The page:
Things People Said


Among the pleasures of reading is the encounter with remarks and observations that are witty, perceptive, intriguing, amusing, or simply relevant to some current affair or interest. I would like to share a few that have struck my fancy of late in the hope that readers will also find them engaging.

Aristotle held that there are three qualifications required of those who have to fill the highest political offices: loyalty to the established constitution, the greatest administrative capacity, and virtue and justice proper to the form of government. (Politics, Bk. V, Ch. 9). At which my first thought is, we have Donald Trump.

When asked if he worried about plagiarism, Hunter Thompson replied that he took pride in having the wisdom and taste to steal from the right people, among them Conrad, Fitzgerald, Marquis de Sade, Isak Dinesen, Coleridge, and Anne Rice, adding that these were the people he learned from, leading to this exchange:

Spin: Are there other authors you're partial to?

HST: Jim Harrison is one of the really good writers in this country. I like everything Harrison does. ... Spin: Do you still crank everything out on your typewriter or have you started using a computer?

HST: I don't like the little screen. It's good for short stuff, but I think in terms of tangible weight. If I could get a big screen and show ten pages at once, but that kind of defeats the purpose. I suppose if I really got into it, it would help, or if I thought Harrison worked on a computer or he persuaded me I should, maybe I'd try it. (Spin Magazine, May 1993, interview by Kevin P. Simonson, in Ancient Gonzo Wisdom: Interviews with Hunter S. Thompson, Da Capo Press, 2009)

Thompson was a fine prose stylist and astute political observer until he went off the rails somewhere along the way after Fear and Loathing on the Campaign Trail '72, periodically at first, then more and more as his writing became progressively sketchy. Interviews indicate that he lost interest. There was the effect of becoming a cartoon character in Doonesbury (Uncle Duke). Some people seemed to think he was Duke. This baffled and bugged him. Journalism became more difficult, subverted by fame that made Thompson, or maybe even Duke, the story instead of what he was covering. People flocked to him for autographs when he showed up at events during Jimmy Carter's presidential campaign in 1976. Gonzo journalism was about being part of the story, but not like that. The bent toward twisted excess levied its own toll as it played out in the legend, the cartoon, and the trajectory of Thompson's life and work.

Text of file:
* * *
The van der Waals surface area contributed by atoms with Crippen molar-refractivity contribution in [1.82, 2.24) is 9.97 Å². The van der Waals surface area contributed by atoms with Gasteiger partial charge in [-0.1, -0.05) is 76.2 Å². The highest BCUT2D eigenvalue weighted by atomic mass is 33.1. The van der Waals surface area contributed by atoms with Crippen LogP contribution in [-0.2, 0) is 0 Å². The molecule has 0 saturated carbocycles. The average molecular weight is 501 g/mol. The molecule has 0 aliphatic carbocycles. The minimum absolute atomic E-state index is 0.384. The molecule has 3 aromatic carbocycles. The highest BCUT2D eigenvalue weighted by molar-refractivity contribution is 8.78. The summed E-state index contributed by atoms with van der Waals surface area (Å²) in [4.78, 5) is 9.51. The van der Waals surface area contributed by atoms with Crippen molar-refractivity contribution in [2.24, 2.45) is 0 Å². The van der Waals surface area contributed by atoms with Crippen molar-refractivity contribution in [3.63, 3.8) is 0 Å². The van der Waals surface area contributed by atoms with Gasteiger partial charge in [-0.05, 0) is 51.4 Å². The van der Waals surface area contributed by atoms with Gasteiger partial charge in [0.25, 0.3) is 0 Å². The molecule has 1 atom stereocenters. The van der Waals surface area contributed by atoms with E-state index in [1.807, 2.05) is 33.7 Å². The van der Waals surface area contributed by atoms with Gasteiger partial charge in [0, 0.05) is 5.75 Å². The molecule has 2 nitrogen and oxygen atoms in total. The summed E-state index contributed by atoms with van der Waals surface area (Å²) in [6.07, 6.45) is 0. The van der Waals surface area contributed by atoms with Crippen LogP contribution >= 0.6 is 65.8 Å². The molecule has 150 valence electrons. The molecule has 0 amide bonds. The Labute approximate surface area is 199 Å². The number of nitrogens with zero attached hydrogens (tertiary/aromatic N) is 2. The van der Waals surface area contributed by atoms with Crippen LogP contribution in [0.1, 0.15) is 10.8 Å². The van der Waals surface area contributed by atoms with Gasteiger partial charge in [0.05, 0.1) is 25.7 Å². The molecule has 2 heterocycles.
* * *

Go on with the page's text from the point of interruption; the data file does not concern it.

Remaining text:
This is not the place for a critical assessment of Thompson. My interest for this piece is Thompson's endorsement of Jim Harrison (1937–2016) as one of the really good writers in this country. I have long regarded Harrison as among the finest writers of our time. His taste for fine food and drink coupled with his craft as a writer no doubt made him a man after Thompson's own heart. Who knows, would it be going too far to wonder if Thompson might have also admired and maybe envied a little bit Harrison's discipline. For all his bouts of excess Jim Harrison put in the time at his desk and gave us a substantial body of work, poems, novellas, novels, and essays that are among the best we have. (For more about my appreciation of Jim Harrison, see Jim Harrison and the Dream of Being an Artist.)

In the documentary film Albert Camus: The Madness of Sincerity, Catherine Camus relates that her father was subject to doubt. He always said that if he ever joined a party, it would be the party for people who are not sure they are right. That would be my party.

#LiteraryampIntellectual

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David Matthews

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